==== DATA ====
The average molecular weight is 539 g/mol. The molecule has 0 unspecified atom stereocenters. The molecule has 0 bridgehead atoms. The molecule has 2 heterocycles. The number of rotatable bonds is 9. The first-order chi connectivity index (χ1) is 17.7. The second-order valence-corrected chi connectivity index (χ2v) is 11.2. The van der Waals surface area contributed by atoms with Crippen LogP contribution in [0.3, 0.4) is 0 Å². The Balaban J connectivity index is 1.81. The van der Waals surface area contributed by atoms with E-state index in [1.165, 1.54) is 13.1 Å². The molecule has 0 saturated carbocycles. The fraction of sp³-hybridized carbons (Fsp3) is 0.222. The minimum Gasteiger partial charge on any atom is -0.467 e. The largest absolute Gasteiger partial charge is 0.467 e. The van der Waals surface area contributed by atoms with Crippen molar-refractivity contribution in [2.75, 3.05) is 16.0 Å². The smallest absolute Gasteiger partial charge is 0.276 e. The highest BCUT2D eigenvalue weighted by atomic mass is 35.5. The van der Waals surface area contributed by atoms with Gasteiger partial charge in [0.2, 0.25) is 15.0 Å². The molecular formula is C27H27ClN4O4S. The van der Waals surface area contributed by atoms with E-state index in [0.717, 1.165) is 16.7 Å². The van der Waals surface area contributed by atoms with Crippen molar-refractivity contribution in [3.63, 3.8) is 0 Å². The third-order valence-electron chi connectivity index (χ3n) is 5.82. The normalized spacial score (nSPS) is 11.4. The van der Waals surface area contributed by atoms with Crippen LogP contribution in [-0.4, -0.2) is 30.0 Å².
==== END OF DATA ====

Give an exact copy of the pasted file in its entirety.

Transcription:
The average molecular weight is 539 g/mol. The molecule has 0 unspecified atom stereocenters. The molecule has 0 bridgehead atoms. The molecule has 2 heterocycles. The number of rotatable bonds is 9. The first-order chi connectivity index (χ1) is 17.7. The second-order valence-corrected chi connectivity index (χ2v) is 11.2. The van der Waals surface area contributed by atoms with Crippen LogP contribution in [0.3, 0.4) is 0 Å². The Balaban J connectivity index is 1.81. The van der Waals surface area contributed by atoms with E-state index in [1.165, 1.54) is 13.1 Å². The molecule has 0 saturated carbocycles. The fraction of sp³-hybridized carbons (Fsp3) is 0.222. The minimum Gasteiger partial charge on any atom is -0.467 e. The largest absolute Gasteiger partial charge is 0.467 e. The van der Waals surface area contributed by atoms with Crippen molar-refractivity contribution in [2.75, 3.05) is 16.0 Å². The smallest absolute Gasteiger partial charge is 0.276 e. The highest BCUT2D eigenvalue weighted by atomic mass is 35.5. The van der Waals surface area contributed by atoms with Gasteiger partial charge in [0.2, 0.25) is 15.0 Å². The molecular formula is C27H27ClN4O4S. The van der Waals surface area contributed by atoms with E-state index in [0.717, 1.165) is 16.7 Å². The van der Waals surface area contributed by atoms with Crippen molar-refractivity contribution in [3.63, 3.8) is 0 Å². The third-order valence-electron chi connectivity index (χ3n) is 5.82. The normalized spacial score (nSPS) is 11.4. The van der Waals surface area contributed by atoms with Crippen LogP contribution in [-0.4, -0.2) is 30.0 Å².